If you don't get the disk status, you have made an error and should correct it before entering further code. Next, change the second occurrence of the pattern D8 5C to 4A 5F. The code of the bank command will be assembled starting at $5F4A. If you wish to enter your own command into this monitor, you would follow a similar procedure.
The commands are obtained by the command search and dispatch routine found at $5B69 to $5B86. The commands start at $5F15; the jump vectors start at $5F22. If the value of the X register becomes negative, it signals that the command was not found and an error message is printed.
The design of the command is the next step. My idea of the B command was to print out the present bank setting on B <return>. Change the bank setting on entering any hex value from 0 to F, then print out the altered status. Any character other than spaces between the B and the parameter would be an error; the error message (?) should be printed to show this fact.
Note: if after the break a simple G command is issued, Micromon Plus with a BANK command added will perform a cold start. The code for adding the bank command is found in Program 1. You may enter it directly with the command: A 5F4A JSR $6006 etc. Just enter the listed code until you reach the end of the bank code at $5F8D. (If you make any entry errors, use the D command to correct the assembled code.)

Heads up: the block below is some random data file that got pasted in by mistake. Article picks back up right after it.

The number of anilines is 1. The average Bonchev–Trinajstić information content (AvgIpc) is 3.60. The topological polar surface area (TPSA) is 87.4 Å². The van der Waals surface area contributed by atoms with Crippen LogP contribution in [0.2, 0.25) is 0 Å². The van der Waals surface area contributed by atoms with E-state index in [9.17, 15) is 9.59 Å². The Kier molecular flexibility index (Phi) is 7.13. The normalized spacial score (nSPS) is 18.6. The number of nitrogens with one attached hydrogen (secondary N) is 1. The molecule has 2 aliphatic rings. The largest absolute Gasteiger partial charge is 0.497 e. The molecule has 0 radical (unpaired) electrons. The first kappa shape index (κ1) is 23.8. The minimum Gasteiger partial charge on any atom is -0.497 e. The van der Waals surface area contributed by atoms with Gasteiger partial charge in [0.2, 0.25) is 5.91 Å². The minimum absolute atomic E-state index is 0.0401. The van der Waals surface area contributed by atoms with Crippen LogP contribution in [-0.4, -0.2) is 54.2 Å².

A text message is easily printed by loading the Y and A registers with the address of the string followed by JSR STROUT. This was the first approach; however, the two-byte immediate instructions will not relocate properly when the finished code is moved. A careful study of the Micromon Plus code reveals that if the address is contained in a pointer, it will change automatically with the N command word option and make it easy for the user to relocate the code to any desired address. If your own routine is to use ROM-based routines which require setting up certain registers, then a similar analysis will reveal whether you need to reserve some memory as pointers to your code.
Micromon is designed to work for both Upgrade and 4.0 operating systems so look up both routines and code accordingly. SuperPET is available only for 4.0 operating systems, yet the code will operate on Upgrade BASIC which has a bank-switched RAM board (the hidden RAM feature of the 8032 excepted).